First published in Medicine Weekly in summer 2003:

Preliminaries: Of course, as Kevin Myers never tires of saying, doctors ‘are the most conscientious, underpaid and overworked group in Irish life’, and they never feel tired. So this book ‘has been written for the layperson’ (blurb), and this review, written for the doctor, either encourages you to recommend or discourages you from recommending it to your patients. It’s evidently quite a successful publication because this is its second outing (‘Completely Revised & Updated’ as the cover boasts), and apparently ‘feedback from the first edition [1993] was very encouraging. Many said they enjoyed the simple and concise style of writing.’ (Preface.)

Just so you know: ‘Dr Fitzgibbon is an Allergist with a research interest in fatigue. He is author of the bestselling Could it be an Allergy? and practises in Galway and Dublin.’ (Blurb.)

Chapter 26 begins: ‘Having read through the previous chapters, you may be left wondering where to start in your pursuit of relief’, and features a list of measures your patients could try, divided into Lifestyle Issues (Cut out caffeine, smoking and alcohol; Get more sleep; Take more exercise; Eat healthier food; Deal with causes of stress; Do relaxation exercises) and Medical Issues (Investigate food intolerance; Consider gut fermentation control; Try an allergy-free holiday; Consult a doctor – ‘preferably one with a particular interest in fatigue states’.) There’s a bizarre string of ideas bizarrely expressed in the last item: ‘You will probably be asked to see a psychiatrist! Go. Let them ask you all the questions they want, and be honest with your answers. You have nothing to hide. But before you go, ask your specialist if you fulfil the diagnostic criteria for Chronic Fatigue Syndrome , and enquire about parasites.’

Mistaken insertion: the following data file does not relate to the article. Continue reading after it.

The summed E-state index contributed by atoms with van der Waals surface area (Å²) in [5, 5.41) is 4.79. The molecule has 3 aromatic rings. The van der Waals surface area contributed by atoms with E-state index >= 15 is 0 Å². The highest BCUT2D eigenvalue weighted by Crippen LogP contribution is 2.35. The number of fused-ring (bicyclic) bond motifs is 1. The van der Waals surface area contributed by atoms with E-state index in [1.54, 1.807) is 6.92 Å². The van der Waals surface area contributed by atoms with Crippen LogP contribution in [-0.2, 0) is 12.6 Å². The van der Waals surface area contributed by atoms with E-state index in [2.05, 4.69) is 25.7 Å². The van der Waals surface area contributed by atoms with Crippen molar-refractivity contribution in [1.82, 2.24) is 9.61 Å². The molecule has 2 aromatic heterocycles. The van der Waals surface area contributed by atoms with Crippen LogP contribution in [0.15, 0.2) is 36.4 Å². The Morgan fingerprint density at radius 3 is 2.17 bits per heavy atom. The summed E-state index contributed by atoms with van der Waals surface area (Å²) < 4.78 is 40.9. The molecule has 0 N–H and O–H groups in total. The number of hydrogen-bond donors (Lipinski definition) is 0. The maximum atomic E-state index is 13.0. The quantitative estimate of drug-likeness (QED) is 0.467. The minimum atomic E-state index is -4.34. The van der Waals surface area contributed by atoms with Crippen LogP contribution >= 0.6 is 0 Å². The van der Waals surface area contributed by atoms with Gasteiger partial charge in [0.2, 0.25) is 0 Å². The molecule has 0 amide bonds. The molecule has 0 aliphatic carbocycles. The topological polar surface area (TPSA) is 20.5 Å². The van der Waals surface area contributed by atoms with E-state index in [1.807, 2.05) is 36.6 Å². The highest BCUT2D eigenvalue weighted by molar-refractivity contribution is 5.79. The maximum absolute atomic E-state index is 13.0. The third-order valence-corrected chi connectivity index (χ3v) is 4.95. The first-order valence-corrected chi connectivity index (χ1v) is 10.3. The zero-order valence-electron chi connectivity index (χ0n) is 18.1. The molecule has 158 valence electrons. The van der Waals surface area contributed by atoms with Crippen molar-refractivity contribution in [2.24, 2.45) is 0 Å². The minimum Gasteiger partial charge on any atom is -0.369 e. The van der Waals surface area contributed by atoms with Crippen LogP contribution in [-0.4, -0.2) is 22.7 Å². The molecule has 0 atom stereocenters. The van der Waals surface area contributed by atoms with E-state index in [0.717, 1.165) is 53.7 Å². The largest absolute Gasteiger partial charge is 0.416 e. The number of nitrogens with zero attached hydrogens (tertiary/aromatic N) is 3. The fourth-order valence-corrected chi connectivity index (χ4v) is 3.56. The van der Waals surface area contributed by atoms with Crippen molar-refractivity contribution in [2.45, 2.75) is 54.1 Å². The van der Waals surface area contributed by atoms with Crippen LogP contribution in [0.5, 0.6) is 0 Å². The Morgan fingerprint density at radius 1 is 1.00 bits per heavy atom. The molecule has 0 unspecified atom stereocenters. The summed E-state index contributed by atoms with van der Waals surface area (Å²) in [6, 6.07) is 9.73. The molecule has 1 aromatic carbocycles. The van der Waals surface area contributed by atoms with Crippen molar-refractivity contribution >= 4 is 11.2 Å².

But whatever about the rushed ending, the book’s opening has an idea that, as they say, does not compute: a ‘hypothetical survey’. Maybe it’s because I was feeling particularly tired when I read the book, but I could not understand what the purpose of hypothesising a survey could be, even in the context of simplifying for the lay. Fitzgibbon has hypothetical patients being questioned by hypothetical researchers. Academic!

The results of the hypothetical survey? Out of a population of 2,000, 500 complained of significant fatigue, of whom 100 sought medical help, of whom 70 were given psychiatric attention (and improved!), 5 had a physical condition behind the fatigue, and 25 defied diagnosis but are labelled with either chronic fatigue syndrome, fibromyalgia or idiopathic fatigue. Other explantions – sleep, diet, germs and chemicals – come in for separate treatment by Fitzgibbon under the heading ‘Forgotten Causes of Fatigue’, and ‘do not appear in our survey because the researchers didn’t ask about them!’ (I blame the editors.)

Unfortunately, Fitzgibbon is not our Sherwin B. Newland, but the book is undoubtedly useful.

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